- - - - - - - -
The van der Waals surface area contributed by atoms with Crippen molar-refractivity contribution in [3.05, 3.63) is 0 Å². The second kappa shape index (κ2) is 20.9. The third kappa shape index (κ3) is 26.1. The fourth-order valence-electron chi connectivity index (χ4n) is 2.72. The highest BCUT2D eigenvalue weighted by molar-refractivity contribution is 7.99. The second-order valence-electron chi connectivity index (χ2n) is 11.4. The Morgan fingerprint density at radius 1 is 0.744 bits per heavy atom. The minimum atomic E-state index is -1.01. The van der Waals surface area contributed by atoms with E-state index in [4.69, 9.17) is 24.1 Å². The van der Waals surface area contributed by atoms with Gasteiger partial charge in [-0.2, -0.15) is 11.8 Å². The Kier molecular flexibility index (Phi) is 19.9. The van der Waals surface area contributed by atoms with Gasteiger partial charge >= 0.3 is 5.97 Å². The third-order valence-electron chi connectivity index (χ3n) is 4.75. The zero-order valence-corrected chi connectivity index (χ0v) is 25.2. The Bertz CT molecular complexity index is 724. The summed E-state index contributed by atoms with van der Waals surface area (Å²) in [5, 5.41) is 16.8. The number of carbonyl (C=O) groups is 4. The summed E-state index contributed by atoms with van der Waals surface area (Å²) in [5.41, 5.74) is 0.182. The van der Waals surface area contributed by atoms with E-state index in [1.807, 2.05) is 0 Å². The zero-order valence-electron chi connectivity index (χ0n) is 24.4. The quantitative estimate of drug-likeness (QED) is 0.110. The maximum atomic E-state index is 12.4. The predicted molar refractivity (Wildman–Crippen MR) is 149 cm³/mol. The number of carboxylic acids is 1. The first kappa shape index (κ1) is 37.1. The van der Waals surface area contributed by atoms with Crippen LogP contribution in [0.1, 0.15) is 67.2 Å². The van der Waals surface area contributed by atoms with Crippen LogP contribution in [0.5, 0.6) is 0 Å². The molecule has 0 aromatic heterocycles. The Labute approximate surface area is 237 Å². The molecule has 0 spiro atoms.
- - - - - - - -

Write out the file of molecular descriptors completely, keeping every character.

The van der Waals surface area contributed by atoms with Crippen molar-refractivity contribution in [3.05, 3.63) is 0 Å². The second kappa shape index (κ2) is 20.9. The third kappa shape index (κ3) is 26.1. The fourth-order valence-electron chi connectivity index (χ4n) is 2.72. The highest BCUT2D eigenvalue weighted by molar-refractivity contribution is 7.99. The second-order valence-electron chi connectivity index (χ2n) is 11.4. The Morgan fingerprint density at radius 1 is 0.744 bits per heavy atom. The minimum atomic E-state index is -1.01. The van der Waals surface area contributed by atoms with E-state index in [4.69, 9.17) is 24.1 Å². The van der Waals surface area contributed by atoms with Gasteiger partial charge in [-0.2, -0.15) is 11.8 Å². The Kier molecular flexibility index (Phi) is 19.9. The van der Waals surface area contributed by atoms with Gasteiger partial charge >= 0.3 is 5.97 Å². The third-order valence-electron chi connectivity index (χ3n) is 4.75. The zero-order valence-corrected chi connectivity index (χ0v) is 25.2. The Bertz CT molecular complexity index is 724. The summed E-state index contributed by atoms with van der Waals surface area (Å²) in [5, 5.41) is 16.8. The number of carbonyl (C=O) groups is 4. The summed E-state index contributed by atoms with van der Waals surface area (Å²) in [5.41, 5.74) is 0.182. The van der Waals surface area contributed by atoms with E-state index in [1.807, 2.05) is 0 Å². The zero-order valence-electron chi connectivity index (χ0n) is 24.4. The quantitative estimate of drug-likeness (QED) is 0.110. The maximum atomic E-state index is 12.4. The predicted molar refractivity (Wildman–Crippen MR) is 149 cm³/mol. The number of carboxylic acids is 1. The first kappa shape index (κ1) is 37.1. The van der Waals surface area contributed by atoms with Crippen LogP contribution in [0.1, 0.15) is 67.2 Å². The van der Waals surface area contributed by atoms with Crippen LogP contribution in [0.5, 0.6) is 0 Å². The molecule has 0 aromatic heterocycles. The Labute approximate surface area is 237 Å². The molecule has 0 spiro atoms.